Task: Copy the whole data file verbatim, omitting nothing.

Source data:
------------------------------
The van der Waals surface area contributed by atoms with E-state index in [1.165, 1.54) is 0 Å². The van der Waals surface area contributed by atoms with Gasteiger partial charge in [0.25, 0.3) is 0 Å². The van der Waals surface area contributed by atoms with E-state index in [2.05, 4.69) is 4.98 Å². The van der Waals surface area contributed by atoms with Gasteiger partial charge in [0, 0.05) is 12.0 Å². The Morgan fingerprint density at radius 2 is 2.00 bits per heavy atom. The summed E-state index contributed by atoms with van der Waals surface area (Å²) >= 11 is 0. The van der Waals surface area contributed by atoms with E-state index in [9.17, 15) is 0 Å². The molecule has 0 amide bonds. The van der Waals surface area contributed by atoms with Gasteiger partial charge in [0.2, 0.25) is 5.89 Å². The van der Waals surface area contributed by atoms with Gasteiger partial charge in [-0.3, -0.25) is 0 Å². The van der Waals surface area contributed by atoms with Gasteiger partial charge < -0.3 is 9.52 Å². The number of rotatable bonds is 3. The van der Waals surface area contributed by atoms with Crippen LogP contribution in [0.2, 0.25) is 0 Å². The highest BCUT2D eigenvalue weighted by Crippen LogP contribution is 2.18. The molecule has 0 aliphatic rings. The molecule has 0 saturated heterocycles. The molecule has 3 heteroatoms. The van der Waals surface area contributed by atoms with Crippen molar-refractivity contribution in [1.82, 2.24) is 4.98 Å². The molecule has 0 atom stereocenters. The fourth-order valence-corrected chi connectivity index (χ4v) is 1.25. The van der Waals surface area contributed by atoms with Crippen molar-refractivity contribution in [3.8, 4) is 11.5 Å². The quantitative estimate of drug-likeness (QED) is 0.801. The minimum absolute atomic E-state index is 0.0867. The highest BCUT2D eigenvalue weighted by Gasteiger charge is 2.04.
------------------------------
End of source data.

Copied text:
The van der Waals surface area contributed by atoms with E-state index in [1.165, 1.54) is 0 Å². The van der Waals surface area contributed by atoms with Gasteiger partial charge in [0.25, 0.3) is 0 Å². The van der Waals surface area contributed by atoms with E-state index in [2.05, 4.69) is 4.98 Å². The van der Waals surface area contributed by atoms with Gasteiger partial charge in [0, 0.05) is 12.0 Å². The Morgan fingerprint density at radius 2 is 2.00 bits per heavy atom. The summed E-state index contributed by atoms with van der Waals surface area (Å²) >= 11 is 0. The van der Waals surface area contributed by atoms with E-state index in [9.17, 15) is 0 Å². The molecule has 0 amide bonds. The van der Waals surface area contributed by atoms with Gasteiger partial charge in [0.2, 0.25) is 5.89 Å². The van der Waals surface area contributed by atoms with Gasteiger partial charge in [-0.3, -0.25) is 0 Å². The van der Waals surface area contributed by atoms with Gasteiger partial charge < -0.3 is 9.52 Å². The number of rotatable bonds is 3. The van der Waals surface area contributed by atoms with Crippen LogP contribution in [0.2, 0.25) is 0 Å². The highest BCUT2D eigenvalue weighted by Crippen LogP contribution is 2.18. The molecule has 0 aliphatic rings. The molecule has 0 saturated heterocycles. The molecule has 3 heteroatoms. The van der Waals surface area contributed by atoms with Crippen molar-refractivity contribution in [1.82, 2.24) is 4.98 Å². The molecule has 0 atom stereocenters. The fourth-order valence-corrected chi connectivity index (χ4v) is 1.25. The van der Waals surface area contributed by atoms with Crippen molar-refractivity contribution in [3.8, 4) is 11.5 Å². The quantitative estimate of drug-likeness (QED) is 0.801. The minimum absolute atomic E-state index is 0.0867. The highest BCUT2D eigenvalue weighted by Gasteiger charge is 2.04.